Staying Safe While Nerding Abroad: Tips from a Cop

Nerding abroad and discovering new sights, sounds, and adventures is fun, but unfortunately, touring a new place can be dangerous too. As a police officer in Washington, DC, I police areas dense with tourists who are often victims of crimes. Lucky for you I’m also a fellow world traveler, and below are a few strategies to help you protect yourself and your property while exploring.

“If it’s not in your hand, it’s not yours”

“If it’s not in your hand, it’s not yours”—is a phrase I developed while taking theft reports in downtown Washington, DC. Too often peoples’ property is stolen when they turn their back, even just for a second. You may not realize it, but there are swarms of thieves watching you and waiting for an opportunity to steal your property when you turn your back. Keeping track of your property while out Nerding Abroad is key to ensuring a successful adventure.

The below two tips are most applicable when at a restaurant or bar, but can be applied to most situations.

Keep your phone/wallet in your hand, pocket, bag, or coat. Do not leave your property sitting on the bar or on a table. Do not assume that someone will watch your property while you go to the bathroom. Property tends to “walk away” most often when you look away.

Do not hang your bag/coat on the back your chair or place your property by your feet. This may sound absurd, but in Washington, DC, pickpockets look for eaters who leave their bags slung over the back of their chair or on the ground. Often, a pickpocket will sit in a seat next to you or behind you and stealthily reach into your bag/coat and pilfer your wallet while you enjoy good company and a meal, completely undetected. But, if you keep your bag in your lap, you deny thieves easy access to your valuables.

 

Less is more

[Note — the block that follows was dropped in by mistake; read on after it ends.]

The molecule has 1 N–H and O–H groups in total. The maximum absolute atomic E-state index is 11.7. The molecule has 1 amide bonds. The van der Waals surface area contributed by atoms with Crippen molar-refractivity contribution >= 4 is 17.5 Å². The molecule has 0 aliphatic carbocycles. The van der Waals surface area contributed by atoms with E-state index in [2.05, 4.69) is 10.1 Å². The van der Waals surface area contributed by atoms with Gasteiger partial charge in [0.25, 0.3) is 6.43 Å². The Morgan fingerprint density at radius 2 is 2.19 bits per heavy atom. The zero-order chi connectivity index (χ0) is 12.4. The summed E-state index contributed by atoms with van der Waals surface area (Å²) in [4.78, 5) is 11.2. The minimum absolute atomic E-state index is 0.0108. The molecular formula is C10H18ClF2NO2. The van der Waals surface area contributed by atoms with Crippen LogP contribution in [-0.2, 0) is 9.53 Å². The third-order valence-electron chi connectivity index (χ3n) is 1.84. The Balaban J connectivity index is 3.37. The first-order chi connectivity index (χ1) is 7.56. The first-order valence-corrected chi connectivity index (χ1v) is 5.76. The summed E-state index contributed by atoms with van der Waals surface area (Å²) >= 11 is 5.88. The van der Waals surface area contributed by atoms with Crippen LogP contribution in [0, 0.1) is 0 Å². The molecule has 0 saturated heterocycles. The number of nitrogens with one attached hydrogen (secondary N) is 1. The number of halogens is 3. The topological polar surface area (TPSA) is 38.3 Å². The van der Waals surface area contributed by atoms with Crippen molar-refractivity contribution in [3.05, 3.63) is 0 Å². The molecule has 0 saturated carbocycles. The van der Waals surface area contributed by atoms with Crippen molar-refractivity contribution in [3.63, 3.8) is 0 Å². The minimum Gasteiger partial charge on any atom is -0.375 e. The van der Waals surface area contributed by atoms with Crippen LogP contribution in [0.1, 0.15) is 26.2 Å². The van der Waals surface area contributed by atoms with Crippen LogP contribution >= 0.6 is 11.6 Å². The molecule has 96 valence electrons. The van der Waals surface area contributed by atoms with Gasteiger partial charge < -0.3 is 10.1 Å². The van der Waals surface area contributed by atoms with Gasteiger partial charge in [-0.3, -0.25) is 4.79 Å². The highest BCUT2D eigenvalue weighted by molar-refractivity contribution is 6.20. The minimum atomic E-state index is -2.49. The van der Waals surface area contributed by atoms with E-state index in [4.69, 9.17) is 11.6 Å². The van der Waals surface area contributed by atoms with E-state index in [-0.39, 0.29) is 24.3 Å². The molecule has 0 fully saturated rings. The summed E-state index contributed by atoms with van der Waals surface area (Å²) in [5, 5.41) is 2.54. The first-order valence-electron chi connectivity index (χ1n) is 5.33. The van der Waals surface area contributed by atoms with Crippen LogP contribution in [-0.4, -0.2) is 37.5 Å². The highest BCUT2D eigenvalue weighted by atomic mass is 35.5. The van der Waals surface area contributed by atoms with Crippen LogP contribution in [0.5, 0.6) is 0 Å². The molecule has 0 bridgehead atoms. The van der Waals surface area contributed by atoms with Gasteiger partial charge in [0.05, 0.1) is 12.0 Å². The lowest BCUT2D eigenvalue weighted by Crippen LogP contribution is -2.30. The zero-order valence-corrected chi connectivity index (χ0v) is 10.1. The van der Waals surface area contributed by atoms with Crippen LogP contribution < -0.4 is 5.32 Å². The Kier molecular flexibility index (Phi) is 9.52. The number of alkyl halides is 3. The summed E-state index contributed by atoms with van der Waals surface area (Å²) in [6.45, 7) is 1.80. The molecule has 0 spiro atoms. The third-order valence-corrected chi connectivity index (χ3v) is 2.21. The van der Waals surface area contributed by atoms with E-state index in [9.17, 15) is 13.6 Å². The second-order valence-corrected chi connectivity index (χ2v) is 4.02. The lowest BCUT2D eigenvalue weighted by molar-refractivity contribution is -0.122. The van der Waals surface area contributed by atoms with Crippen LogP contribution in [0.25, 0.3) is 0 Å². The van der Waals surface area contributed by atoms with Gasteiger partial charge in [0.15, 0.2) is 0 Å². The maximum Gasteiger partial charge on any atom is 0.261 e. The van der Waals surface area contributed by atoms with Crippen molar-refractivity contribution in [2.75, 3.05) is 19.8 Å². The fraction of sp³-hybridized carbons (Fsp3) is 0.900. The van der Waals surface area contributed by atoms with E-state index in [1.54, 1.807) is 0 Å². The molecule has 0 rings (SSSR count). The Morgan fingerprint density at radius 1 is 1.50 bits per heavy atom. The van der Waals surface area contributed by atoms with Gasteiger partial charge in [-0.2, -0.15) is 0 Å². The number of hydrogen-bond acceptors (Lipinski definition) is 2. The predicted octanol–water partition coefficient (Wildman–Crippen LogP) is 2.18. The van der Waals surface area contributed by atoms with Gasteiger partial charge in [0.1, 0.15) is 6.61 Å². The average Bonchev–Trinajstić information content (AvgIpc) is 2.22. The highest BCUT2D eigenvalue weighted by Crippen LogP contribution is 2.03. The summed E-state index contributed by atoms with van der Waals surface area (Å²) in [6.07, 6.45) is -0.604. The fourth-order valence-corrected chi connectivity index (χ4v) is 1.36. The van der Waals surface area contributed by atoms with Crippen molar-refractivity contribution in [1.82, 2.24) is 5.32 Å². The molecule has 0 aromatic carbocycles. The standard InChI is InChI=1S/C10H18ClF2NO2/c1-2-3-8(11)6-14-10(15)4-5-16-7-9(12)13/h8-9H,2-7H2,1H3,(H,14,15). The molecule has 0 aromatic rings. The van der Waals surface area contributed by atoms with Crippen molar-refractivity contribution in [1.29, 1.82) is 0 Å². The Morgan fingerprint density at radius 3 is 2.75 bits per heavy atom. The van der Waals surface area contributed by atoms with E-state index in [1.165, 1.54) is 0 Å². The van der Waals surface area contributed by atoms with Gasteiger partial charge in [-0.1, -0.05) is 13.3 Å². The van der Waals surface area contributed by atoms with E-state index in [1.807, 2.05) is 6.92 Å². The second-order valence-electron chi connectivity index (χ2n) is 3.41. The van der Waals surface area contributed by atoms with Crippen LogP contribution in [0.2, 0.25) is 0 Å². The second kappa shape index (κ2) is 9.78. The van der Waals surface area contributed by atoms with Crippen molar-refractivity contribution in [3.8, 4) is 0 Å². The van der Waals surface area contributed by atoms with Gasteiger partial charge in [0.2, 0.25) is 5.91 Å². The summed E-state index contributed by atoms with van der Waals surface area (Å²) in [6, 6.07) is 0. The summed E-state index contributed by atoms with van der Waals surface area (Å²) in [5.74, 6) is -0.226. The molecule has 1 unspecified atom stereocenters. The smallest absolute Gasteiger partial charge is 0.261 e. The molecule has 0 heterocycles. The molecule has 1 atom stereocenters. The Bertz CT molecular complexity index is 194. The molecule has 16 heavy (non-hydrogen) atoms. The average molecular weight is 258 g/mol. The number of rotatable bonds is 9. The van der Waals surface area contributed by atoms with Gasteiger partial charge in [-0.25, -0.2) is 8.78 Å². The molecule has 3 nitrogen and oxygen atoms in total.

How much do you really need to take with you for your day wondering through the shadows of monuments? How many items in your purse can you leave in your hotel room, or even at home? Below are items you should rethink about taking on your trip.

Keys – My wife and I just completed a trip to California and somehow we ended up losing our house keys and the only key to our car. I think we lost them on a beach in L.A. County. Why did we have our keys to everything we own on the East Coast on a beach in California? That’s a brilliant question I wish I had asked myself before losing my keys. Now, I have to spend money to rekey my car, and it’s not even a nice car that I plan on keeping much longer. Similarly, if your bag/purse is stolen while out Nerding Abroad, do you want to have to pay a dealership $100-$200 for replacement keys? No, you don’t want to do that. The bright side to my misfortune, you might ask? You can learn from my mistake – leave the keys at home or in your hotel.

Extra Credit Cards and Debit Cards – While it is a good idea to carry several forms of payment with you while traveling, do you really need to bring a Victoria’s Secret Credit Card on your vacation? As a police officer, I routinely take stolen wallet/purse reports from victims who report more than 5 credit or debit cards taken. These reports are usually frustrating for myself and for the victim, because I have to keep interrupting their phone call with one of five banks to gather particulars of the incident, and because they have to call five banks to report their cards stolen. I recommend carrying no more than 1 credit card and 1 debit card at any given time – whether traveling aboard or at home. Your pocket will be lighter, and so will the minutes used on your phone in the aftermath of a theft.